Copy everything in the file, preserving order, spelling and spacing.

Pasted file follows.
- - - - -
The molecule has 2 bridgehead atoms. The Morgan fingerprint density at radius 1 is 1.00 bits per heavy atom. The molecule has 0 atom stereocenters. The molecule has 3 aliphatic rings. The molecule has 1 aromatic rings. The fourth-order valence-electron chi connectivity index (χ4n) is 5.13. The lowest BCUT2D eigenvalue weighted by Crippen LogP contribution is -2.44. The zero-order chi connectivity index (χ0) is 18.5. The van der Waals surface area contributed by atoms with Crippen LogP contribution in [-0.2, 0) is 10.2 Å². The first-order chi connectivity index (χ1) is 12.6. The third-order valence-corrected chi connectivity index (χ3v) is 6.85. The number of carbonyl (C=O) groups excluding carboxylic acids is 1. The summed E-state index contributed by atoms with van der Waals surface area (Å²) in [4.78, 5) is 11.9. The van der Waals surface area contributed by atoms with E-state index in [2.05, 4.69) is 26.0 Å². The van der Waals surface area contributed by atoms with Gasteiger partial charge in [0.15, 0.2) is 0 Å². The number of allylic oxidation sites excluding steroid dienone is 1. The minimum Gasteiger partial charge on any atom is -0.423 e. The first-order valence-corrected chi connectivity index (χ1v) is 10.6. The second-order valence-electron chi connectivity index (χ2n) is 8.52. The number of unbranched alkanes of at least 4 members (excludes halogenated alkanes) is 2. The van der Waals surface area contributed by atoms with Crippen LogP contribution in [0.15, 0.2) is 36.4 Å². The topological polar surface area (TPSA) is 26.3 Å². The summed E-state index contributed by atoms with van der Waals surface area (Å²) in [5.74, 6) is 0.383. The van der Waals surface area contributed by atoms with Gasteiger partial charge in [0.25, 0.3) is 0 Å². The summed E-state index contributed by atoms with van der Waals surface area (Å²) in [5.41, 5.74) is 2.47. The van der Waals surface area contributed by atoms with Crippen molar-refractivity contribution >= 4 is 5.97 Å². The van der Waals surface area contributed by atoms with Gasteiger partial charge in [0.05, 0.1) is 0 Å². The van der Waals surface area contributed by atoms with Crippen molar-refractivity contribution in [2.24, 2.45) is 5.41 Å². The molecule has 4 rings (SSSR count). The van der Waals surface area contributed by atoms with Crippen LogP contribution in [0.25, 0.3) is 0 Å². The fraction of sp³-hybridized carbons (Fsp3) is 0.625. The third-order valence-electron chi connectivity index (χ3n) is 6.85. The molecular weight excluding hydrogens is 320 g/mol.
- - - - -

The molecule has 2 bridgehead atoms. The Morgan fingerprint density at radius 1 is 1.00 bits per heavy atom. The molecule has 0 atom stereocenters. The molecule has 3 aliphatic rings. The molecule has 1 aromatic rings. The fourth-order valence-electron chi connectivity index (χ4n) is 5.13. The lowest BCUT2D eigenvalue weighted by Crippen LogP contribution is -2.44. The zero-order chi connectivity index (χ0) is 18.5. The van der Waals surface area contributed by atoms with Crippen LogP contribution in [-0.2, 0) is 10.2 Å². The first-order chi connectivity index (χ1) is 12.6. The third-order valence-corrected chi connectivity index (χ3v) is 6.85. The number of carbonyl (C=O) groups excluding carboxylic acids is 1. The summed E-state index contributed by atoms with van der Waals surface area (Å²) in [4.78, 5) is 11.9. The van der Waals surface area contributed by atoms with E-state index in [2.05, 4.69) is 26.0 Å². The van der Waals surface area contributed by atoms with Gasteiger partial charge in [0.15, 0.2) is 0 Å². The number of allylic oxidation sites excluding steroid dienone is 1. The minimum Gasteiger partial charge on any atom is -0.423 e. The first-order valence-corrected chi connectivity index (χ1v) is 10.6. The second-order valence-electron chi connectivity index (χ2n) is 8.52. The number of unbranched alkanes of at least 4 members (excludes halogenated alkanes) is 2. The van der Waals surface area contributed by atoms with Crippen LogP contribution in [0.15, 0.2) is 36.4 Å². The topological polar surface area (TPSA) is 26.3 Å². The summed E-state index contributed by atoms with van der Waals surface area (Å²) in [5.74, 6) is 0.383. The van der Waals surface area contributed by atoms with Gasteiger partial charge in [0.25, 0.3) is 0 Å². The summed E-state index contributed by atoms with van der Waals surface area (Å²) in [5.41, 5.74) is 2.47. The van der Waals surface area contributed by atoms with Crippen molar-refractivity contribution >= 4 is 5.97 Å². The van der Waals surface area contributed by atoms with Gasteiger partial charge in [0.05, 0.1) is 0 Å². The van der Waals surface area contributed by atoms with Crippen molar-refractivity contribution in [2.24, 2.45) is 5.41 Å². The molecule has 4 rings (SSSR count). The van der Waals surface area contributed by atoms with Crippen LogP contribution in [0.25, 0.3) is 0 Å². The fraction of sp³-hybridized carbons (Fsp3) is 0.625. The third-order valence-electron chi connectivity index (χ3n) is 6.85. The molecular weight excluding hydrogens is 320 g/mol.